Finally, women receiving a booster dose demonstrated maternal anti-spike IgG levels that were statistically significantly greater than third-trimester vaccination among fully vaccinated women in women both with and without a history of SARS-CoV-2 infection (Fig. 2A, right). Umbilical cord anti-spike IgG levels after receipt of a booster dose were not statistically significantly different from levels generated in vaccinated women with a history of SARS-CoV-2 infection but were statistically significantly higher than levels elicited among those without a history of SARS-CoV-2 infection who were fully vaccinated in the third trimester (Fig. 2B, right).

DISCUSSION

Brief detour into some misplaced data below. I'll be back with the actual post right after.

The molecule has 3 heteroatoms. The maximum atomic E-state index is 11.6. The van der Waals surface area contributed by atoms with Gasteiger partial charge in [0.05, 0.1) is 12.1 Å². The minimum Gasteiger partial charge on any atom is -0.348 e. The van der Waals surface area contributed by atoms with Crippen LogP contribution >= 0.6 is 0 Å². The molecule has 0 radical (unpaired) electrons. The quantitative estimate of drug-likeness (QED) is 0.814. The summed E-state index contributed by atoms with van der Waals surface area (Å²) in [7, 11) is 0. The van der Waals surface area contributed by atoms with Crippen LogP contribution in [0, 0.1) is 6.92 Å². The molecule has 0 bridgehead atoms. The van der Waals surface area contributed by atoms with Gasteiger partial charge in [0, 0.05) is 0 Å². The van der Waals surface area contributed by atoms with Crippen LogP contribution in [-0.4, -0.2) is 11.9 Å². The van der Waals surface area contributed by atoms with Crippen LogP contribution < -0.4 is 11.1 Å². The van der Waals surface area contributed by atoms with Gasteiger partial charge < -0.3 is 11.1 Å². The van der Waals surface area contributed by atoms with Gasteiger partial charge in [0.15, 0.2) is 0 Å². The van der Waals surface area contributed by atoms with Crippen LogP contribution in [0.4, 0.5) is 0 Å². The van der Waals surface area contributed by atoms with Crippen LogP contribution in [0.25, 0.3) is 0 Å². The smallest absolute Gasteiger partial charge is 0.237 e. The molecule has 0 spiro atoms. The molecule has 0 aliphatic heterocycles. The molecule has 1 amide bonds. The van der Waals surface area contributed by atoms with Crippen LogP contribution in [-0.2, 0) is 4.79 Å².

Maternal immunization against COVID-19 is paramount to minimizing the risks of COVID-19 in pregnancy; thus, vaccination is recommended irrespective of gestational age.1,8,9 In this large cohort, we demonstrate that immunization at any point in pregnancy, or before pregnancy, is associated with detectable maternal anti-spike antibody levels at delivery. Although the highest maternal, and consequently umbilical cord blood, antibody levels occur with early third-trimester vaccination, our data should not be interpreted to suggest that women should defer vaccination until the third trimester. Rather, our data support the importance of early completion of a full vaccination series. First, women cannot predict whether they may deliver prematurely, and these data reflect findings only from deliveries after 34 weeks of gestation. Second, maternal protection throughout pregnancy through vaccination is best for the fetus, by minimizing risks of severe COVID-19. Moreover, we demonstrate that neonates born to fully vaccinated women, even those vaccinated early in the first trimester, had similar or higher umbilical cord anti-spike IgG levels than neonates born to women who initiated vaccination in the third trimester but were not fully vaccinated before delivery. Thus, the risks of waiting until the third trimester to initiate vaccination in the hopes of optimizing neonatal antibody level at delivery do not benefit either the pregnant woman or the fetus.